Showing posts with label robot. Show all posts
Showing posts with label robot. Show all posts

Tuesday, May 23, 2017

First Robocop to join Dubai Police ranks


If any place in the world is moving towards a Bladerunner-esque, sci-fi future, it's Dubai. From a fleet of supercars that enlist the assistance of Crime Prediction software in preventing crime to their jet-pack riding firefighters, this is a city that isn't afraid to embrace 21st century technology. Now it is introducing robots into its police force with the first cop-bot starting work this week and plans for 25 percent of its force to be robotic by 2030.

World's first autonomous security vehicle with companion drone


Surveillance drones and security robots are not new innovations on their own, but Singapore company Otsaw Digital has brought the two together. The O-R3 is the world's first ground-aerial outdoor security robot that combines an autonomous roving ground vehicle with a surveillance drone, resulting in a mobile system that can launch a drone to follow intruders and track their location.

Saturday, May 20, 2017

Rise of the mind-reading machines


So you made your way to this article, but how did you do it? Did your motor cortex fire up the muscle fibers in your fingers to click on a particular area of the screen, prompting the CPU inside your device to load up this page? One day that could all seem decidedly archaic. That's because some smart people are investing big time and money into computers that can read your thoughts as they are conceived. The goal is to have machines that know what you want and will give you the information you need before you could literally lift a finger. But how far off might such a future be? Let's take a look at the current state of these brain-computer interfaces, and the challenges that remain in getting them inside our heads.

Wednesday, May 17, 2017

New Lockheed Martin Exoskeleton Helps lower-body lightens the load


Lockheed Martin has once again channeled Ironman in the creation of a new lower-body exoskeleton. Built using the tech behind existing Fortisexoskeletons, the Knee Stress Relief Device (K-SRD) is designed to enhance soldiers' ability to carry heavy equipment on long, taxing missions.

Friday, May 12, 2017

The Artificially Intelligent Factory Robots Are Coming!


For decades, robotics has been an essential component of factories, manufacturing plants and warehouses around the world. However, these are robots in the simplest sense of the term - mindless machines that serve a singular purpose. Companies are now beginning to invest in autonomous robots that can think for themselves. It sounds like the beginning of a dystonian sci-fi, but there's actually a very good reason why robot workers need a brain.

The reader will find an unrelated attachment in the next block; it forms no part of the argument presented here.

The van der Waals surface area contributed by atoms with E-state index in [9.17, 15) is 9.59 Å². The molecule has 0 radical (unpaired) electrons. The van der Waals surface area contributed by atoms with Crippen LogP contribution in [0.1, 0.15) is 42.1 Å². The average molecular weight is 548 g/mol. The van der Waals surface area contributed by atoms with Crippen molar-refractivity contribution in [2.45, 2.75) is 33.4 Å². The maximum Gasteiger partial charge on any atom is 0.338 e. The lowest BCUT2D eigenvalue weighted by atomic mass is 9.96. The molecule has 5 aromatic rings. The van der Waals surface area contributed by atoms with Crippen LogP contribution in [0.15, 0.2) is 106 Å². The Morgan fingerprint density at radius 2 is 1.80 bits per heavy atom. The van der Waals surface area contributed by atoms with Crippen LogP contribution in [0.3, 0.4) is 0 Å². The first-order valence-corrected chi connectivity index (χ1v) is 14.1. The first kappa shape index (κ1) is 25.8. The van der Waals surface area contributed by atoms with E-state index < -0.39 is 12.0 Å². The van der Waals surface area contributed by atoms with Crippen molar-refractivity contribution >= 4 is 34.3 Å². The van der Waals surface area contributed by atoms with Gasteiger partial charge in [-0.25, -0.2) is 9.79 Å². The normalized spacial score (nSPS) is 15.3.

Thursday, May 11, 2017

Robotic falcon will chase birds at Canadian airport


Canada's Edmonton International Airport handles about 8 million passengers and 168,000 flights annually, so it's vitally important that birds aren't smacking into flying aircraft or getting sucked into their engines. Currently, the airport uses lasers and recordings of predator bird calls to deter them. Starting in June, however, a robotic falcon known as Robird will also enter service. It will mark the first time that an airport is using the technology on a daily basis.

Monday, May 8, 2017

The creepy robot that can read your mind to draw the exact symbols you're thinking about


A mind-reading AI that can work out what you're looking at by reading your brain signals has been developed by scientists.
The machine reads brain activity to decipher handwritten letters and numbers seen during scans.
The research is a big step towards direct telepathic connections between humans and computers that could lead to the decoding of mental images or even dreams.
During experiments, the machine was able to accurately draw what people were looking at during functional MRI brain scans.

Saturday, May 6, 2017

Robot inspector helps check bridges for dangerous defects


When the I-35W bridge over the Mississippi river in Minnesota collapsed in 2007, killing 13 people, it was because of defects in steel plates that safety inspectors had missed. A new robot helper could help avoid such tragedies by making bridge checks cheaper and more accurate.

Thursday, May 4, 2017

The Next Generation of Robots Will Be Remarkably Human-Like


Humans may sometimes take all they can do with their hands for granted. An appreciation for that dexterity is inspiring robotics innovators to develop ways of improving hand function in robots.

Thursday, April 27, 2017

Real life robocops? Crime fighting 5ft robots with lasers replace security guards in shopping centres


At just 5ft, they may not seem like the most imposing security guards, but they could soon be patrolling shopping centres around the world.
The Knightscope K5 robots are the creation of a Silicon Valley startup firm and have been specially designed for fighting crime.
And the company says it has just signed a deal which will see the droids roll out across 16 cities.
New contracts will see the K5 units patrol shopping precincts across the US, including New York and Massachusetts.

Wednesday, April 19, 2017

This robot explains why you shouldn’t worry about artificial intelligence